Company rail connections back in fashion

Growing confidence in the rail freight sector has seen significant development in multi-user rail terminals around the UK. Now, with the agenda shifting towards environmental imperatives, the advantages of bespoke corporate rail facilities are appealing to a new generation of businesses, as more seek a modal shift onto rail.

The recently upgraded Inverness – Aberdeen line runs parallel to the perimeter of Norbord, a global wood products company with extensive operations across Europe. The company serves the UK market from three sites, two of which are neighbours to the rail network: their Stirling plant in Central Scotland, and at Inverness, in the Scottish Highlands.

Talks underway

Ever since the First Minister declared a climate emergency just over a year ago, the Scottish government has more actively encouraged rail connection for businesses. Norbord has been a prime candidate, with their north of Scotland plant generating over 300 heavy goods vehicle movements a week. With expansion plans in hand, reducing road traffic is on the agenda.

Corporate facilities. Cemex have their own facilities at Hope Street in Salford. Taking delivery of stone from Buxton with their own class 66 liveried locomotive and matching hoppers (Cemex / GBRf)

Government ministers are in discussions with the company, and a spokesman for Norbord has told local media that they would support the development of the rail infrastructure in Inverness. The upgraded railway line is, in part, intended to carry more freight. The location of the plant, in our featured image, is adjacent to the regional airport and a planned passenger station.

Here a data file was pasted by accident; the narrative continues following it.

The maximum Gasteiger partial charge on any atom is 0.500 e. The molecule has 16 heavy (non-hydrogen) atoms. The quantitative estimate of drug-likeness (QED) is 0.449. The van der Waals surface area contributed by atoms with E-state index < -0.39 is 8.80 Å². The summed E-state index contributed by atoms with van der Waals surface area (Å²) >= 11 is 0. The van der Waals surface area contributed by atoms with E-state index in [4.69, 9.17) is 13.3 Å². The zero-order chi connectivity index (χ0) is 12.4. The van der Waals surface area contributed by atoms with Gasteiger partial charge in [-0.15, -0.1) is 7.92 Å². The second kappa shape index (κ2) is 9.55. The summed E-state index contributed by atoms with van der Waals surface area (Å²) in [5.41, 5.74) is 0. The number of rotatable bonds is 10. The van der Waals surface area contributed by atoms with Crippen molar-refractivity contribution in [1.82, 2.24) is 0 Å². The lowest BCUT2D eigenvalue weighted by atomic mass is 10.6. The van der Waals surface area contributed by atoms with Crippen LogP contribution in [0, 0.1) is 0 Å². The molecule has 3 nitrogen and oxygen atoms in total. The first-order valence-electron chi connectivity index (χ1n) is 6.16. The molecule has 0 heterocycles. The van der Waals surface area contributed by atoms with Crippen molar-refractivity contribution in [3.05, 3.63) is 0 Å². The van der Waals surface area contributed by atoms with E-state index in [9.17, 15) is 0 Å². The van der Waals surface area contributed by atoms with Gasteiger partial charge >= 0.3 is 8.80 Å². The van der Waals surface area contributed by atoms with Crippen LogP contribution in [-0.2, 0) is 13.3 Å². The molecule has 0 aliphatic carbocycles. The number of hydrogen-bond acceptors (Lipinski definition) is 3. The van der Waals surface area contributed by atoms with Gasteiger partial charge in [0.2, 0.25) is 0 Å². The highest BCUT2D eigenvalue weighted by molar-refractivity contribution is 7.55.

Line upgrade accounted for freight

Infrastructure agency Network Rail undertook the upgrade of the 100 mile (160 km) Inverness – Aberdeen line with developments like this in mind. “We are committed to encouraging more businesses to transport their products by rail”, they told local media. “We are working with Norbord and the rail freight industry to explore options at this location.”

Lobby groups around the UK have long campaigned for more freight on rail, and argued that corporate developments are an important part of future expansion. Support, such as the UK government Mode Shift Revenue Support scheme, and Scotland’s Freight Facilities Grant, are available, even though lobby groups, such as Transform Scotland say that the support framework should be more extensive (reported here).

Economic sense

The numbers, and the environmental benefits already stack up for Highland Spring, the mineral water company in Scotland. They are already building their own terminal at their bottling plant in Blackford, near Perth. Inauguration of services is due later this year.

The village of Blackford. This Perthshire village will be almost traffic free when Highland Spring open their railhead on this location (Simon Walton)

Other examples of corporate facilities already exist around the country. The bulk aggregates sector has long taken advantage of rail to transport loads from quarries and distribution sites. Operators like Cemex have taken advantage. That company recently upgrading its Salford site in Greater Manchester, and at Selby in Yorkshire (see RailFreight coverage here).

A toast to future facilities

While rail network development has been driven in recent years by passenger demand, local rail development groups have urged national and devolved governments to build in freight capacity. The Scottish government is actively looking at freight provision on a forthcoming project to reconnect the Fife community of Leven. For Scots, the importance of freight on that route could not be more important – given that the line directly serves a huge whisky manufacturer.

Author: Simon Walton

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